In the BRCA1 gene we have identified six unequivocally deleterious mutations of which four frameshift, one nonsense and one missense (Table 2). Among the frameshift mutations two: c.5030_5033delCTAA and c.5263_5264insC with frequencies of 0.5 % and 11 %, respectively, had been previously reported and two, namely c.464delA and c.5397_5403delCCCTTGG with frequencies of 0.5 % each were novel (Table 2). The mutation c.464delA, located in exon 8, was detected in a patient BC134 diagnosed with TNBC at the age of 54 with three cases of BC in her pedigree (Table 3). The second novel mutation c.5397_5403delCCCTTGG in exon 22 was also found in an individual with TNBC (BC205) diagnosed at the age of 51 with family history of BC and PC (Table 3).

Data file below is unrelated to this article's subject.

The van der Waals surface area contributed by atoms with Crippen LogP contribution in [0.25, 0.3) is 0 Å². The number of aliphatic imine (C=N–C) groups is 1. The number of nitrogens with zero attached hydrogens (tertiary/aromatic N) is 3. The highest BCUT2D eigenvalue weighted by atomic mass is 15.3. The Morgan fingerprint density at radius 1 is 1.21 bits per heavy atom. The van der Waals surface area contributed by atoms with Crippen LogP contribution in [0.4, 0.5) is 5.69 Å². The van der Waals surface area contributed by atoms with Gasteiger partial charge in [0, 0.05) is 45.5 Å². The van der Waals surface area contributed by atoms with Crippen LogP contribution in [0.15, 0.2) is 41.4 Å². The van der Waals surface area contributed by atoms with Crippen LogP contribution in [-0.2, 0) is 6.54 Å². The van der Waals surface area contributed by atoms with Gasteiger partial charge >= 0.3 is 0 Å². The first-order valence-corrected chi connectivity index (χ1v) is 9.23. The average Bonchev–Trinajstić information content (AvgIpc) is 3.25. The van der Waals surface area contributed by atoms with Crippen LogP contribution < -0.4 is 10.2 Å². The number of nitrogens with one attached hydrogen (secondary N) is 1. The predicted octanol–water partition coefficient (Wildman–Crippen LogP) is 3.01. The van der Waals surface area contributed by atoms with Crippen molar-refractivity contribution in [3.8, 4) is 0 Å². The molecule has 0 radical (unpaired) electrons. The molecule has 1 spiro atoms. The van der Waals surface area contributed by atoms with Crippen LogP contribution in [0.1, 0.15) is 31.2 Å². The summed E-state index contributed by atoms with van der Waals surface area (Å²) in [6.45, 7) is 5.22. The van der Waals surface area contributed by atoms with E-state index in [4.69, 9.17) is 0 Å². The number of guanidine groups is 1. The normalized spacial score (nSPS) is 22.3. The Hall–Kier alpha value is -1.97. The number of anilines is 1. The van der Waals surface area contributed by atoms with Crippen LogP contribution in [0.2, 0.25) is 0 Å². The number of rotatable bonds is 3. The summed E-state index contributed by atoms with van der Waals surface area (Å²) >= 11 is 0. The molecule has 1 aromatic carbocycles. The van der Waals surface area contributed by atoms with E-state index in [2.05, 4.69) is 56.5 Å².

Table 3 Clinical data of the carriers of damaging BRCA1 mutation

The deletion c.5030_5033delCTAA in BRCA1 exon 17 was observed in one patient (BC194) without family history diagnosed with TNBC at the age of 63 (Table 3). Twenty-two of the patients (11 %) harboured the mutation c.5263_5264insC in BRCA1 exon 20 (Table 3). Of those six (BC6, BC21, BC99, BC143, BC152 and BC171) had developed both BC and OC, four were diagnosed with BBC (BC7, BC39, BC152 and BC204). Eleven of the cases were TNBC (BC73, BC111, BC121, BC142, BC143, BC155, BC161, BC164, BC171, BC175 and BC190) of which 5 (BC111, BC121, BC142, BC155 and BC190) developed the disease before the age of 40. Altogether in 9 of the patients, the c.5263_5264insC mutation correlated with early onset (BC3, BC39, BC140, BC111, BC121, BC142, BC155, BC190 and BC204).